State of incident command: 9/11 gave us the system to succeed, wildland fires model how to succeed

ICs never have the fortune of hindsight and are always wishing they knew more. If they get it right, the team is responsible; if they get it wrong, the IC is responsible


This article originally appeared on Homeland Security Today and is reprinted here with permission.

By Robert Lewin

Following the 2001 9/11 terrorist attacks, President George W. Bush in 2003 directed all federal agencies to use the National Incident Management System (NIMS), which also included the use of the Incident Command System (ICS) in the coordination and response to all national emergencies. The NIMS mission areas are prevention, protection, mitigation, response and recovery to terrorist attacks, major disasters, and other emergencies. Implementation required all levels of government throughout the nation to respond efficiently and effectively together under a common coordinated process. For many disasters this change has profoundly improved and changed the ability for local, state and federal agencies to work together with a common set of objectives. Yet it only works if it is fully used and, more important, it only works if there are decisive effective leaders commanding the disaster.

Foundation for Success

President George W. Bush visits a base camp Oct. 25, 2007, for first responders battling the Southern California wildfires.
President George W. Bush visits a base camp Oct. 25, 2007, for first responders battling the Southern California wildfires. (Photo/Eric Draper)

Long before 9/11, the Southern California wildland firefighting agencies (CAL FIRE, Cal OES, L.A. County Fire, L.A. City Fire, Ventura County Fire, Santa Barbara County Fire and the U.S. Forest Service California Region) had developed the Incident Command System. By 1982 it was universally used throughout the state on all wildland fires and gaining traction on every type of emergency. By the 1994 Northridge earthquake it was being used on all types of disasters. But the success of commanding wildland fires particularly works because other foundational elements are in place. These key elements include:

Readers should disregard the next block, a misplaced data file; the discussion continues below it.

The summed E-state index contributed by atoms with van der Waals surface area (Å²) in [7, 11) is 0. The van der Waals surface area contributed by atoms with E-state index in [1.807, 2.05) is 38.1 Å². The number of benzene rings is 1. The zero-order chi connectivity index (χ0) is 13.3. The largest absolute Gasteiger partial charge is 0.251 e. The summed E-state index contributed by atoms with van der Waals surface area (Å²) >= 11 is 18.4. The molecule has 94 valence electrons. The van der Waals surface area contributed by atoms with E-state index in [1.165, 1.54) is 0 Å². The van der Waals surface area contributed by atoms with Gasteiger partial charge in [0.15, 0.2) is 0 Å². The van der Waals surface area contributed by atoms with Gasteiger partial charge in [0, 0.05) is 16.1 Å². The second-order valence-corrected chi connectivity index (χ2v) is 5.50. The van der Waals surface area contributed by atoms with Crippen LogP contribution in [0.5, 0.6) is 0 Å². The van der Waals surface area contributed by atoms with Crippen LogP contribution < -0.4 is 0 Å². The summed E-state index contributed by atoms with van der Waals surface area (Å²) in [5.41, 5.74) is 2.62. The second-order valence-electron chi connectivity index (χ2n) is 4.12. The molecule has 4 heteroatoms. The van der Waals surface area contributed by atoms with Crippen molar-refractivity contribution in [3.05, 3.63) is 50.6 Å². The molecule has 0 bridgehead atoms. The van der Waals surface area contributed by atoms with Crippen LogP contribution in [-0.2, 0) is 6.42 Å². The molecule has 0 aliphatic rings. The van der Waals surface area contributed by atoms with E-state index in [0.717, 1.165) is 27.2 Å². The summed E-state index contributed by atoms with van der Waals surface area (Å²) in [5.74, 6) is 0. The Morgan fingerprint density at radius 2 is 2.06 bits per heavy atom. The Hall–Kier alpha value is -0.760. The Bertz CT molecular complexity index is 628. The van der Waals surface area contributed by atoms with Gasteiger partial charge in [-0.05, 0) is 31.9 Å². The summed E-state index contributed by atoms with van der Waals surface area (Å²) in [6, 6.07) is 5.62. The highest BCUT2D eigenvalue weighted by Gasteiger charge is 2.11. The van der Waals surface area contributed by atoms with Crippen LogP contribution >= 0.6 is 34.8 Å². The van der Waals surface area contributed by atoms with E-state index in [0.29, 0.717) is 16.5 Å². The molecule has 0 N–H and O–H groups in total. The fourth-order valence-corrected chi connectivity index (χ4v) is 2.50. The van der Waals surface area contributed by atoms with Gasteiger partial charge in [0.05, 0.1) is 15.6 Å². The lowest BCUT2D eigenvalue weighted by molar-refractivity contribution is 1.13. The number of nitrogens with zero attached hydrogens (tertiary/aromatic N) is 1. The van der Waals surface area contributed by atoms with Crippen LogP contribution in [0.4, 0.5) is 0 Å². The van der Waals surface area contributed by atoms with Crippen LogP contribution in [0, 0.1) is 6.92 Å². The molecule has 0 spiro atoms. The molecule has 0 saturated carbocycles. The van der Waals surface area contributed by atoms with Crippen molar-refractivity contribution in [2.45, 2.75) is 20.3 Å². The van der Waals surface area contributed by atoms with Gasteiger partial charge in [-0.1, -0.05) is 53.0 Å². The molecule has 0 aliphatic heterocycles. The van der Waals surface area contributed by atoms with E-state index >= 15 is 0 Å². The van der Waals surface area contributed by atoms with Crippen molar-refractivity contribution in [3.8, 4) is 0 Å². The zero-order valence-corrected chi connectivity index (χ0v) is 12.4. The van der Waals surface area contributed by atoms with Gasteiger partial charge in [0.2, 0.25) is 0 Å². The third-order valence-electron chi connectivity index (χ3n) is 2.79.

1. Universal use of the incident command system, which all firefighters are trained in.
  2. Dedication to a unified effort under a unified command.
  3. Cooperative agreements that are well established, reviewed, updated and signed every year.
  4. The use of incident management teams (IMT) where all the team members are specialized in their position on the team.
  5. A culture of action where the overriding principle is “Fight fire aggressively, having provided for safety first.”
  6. Modern and adequate resources available for the demands of the mission with funding immediately available to back it up.
  7. Logistical resources are identified and available with the same effort that operational resources are. Ordering and procurement processes are simple and fast.
  8. There is a culture of decisive and supported leadership. There is a trust between management and incident commanders where the incident commanders’ decisions are respected.

The Team

Every wildland firefighter from the moment they don their uniform is receiving training on their role in the system. As they move through the ranks more and more training is provided and their responsibilities in the organization increase. For those willing, and there are not many, to take on the ominous responsibility of becoming an incident commander, it often takes 25 years to achieve.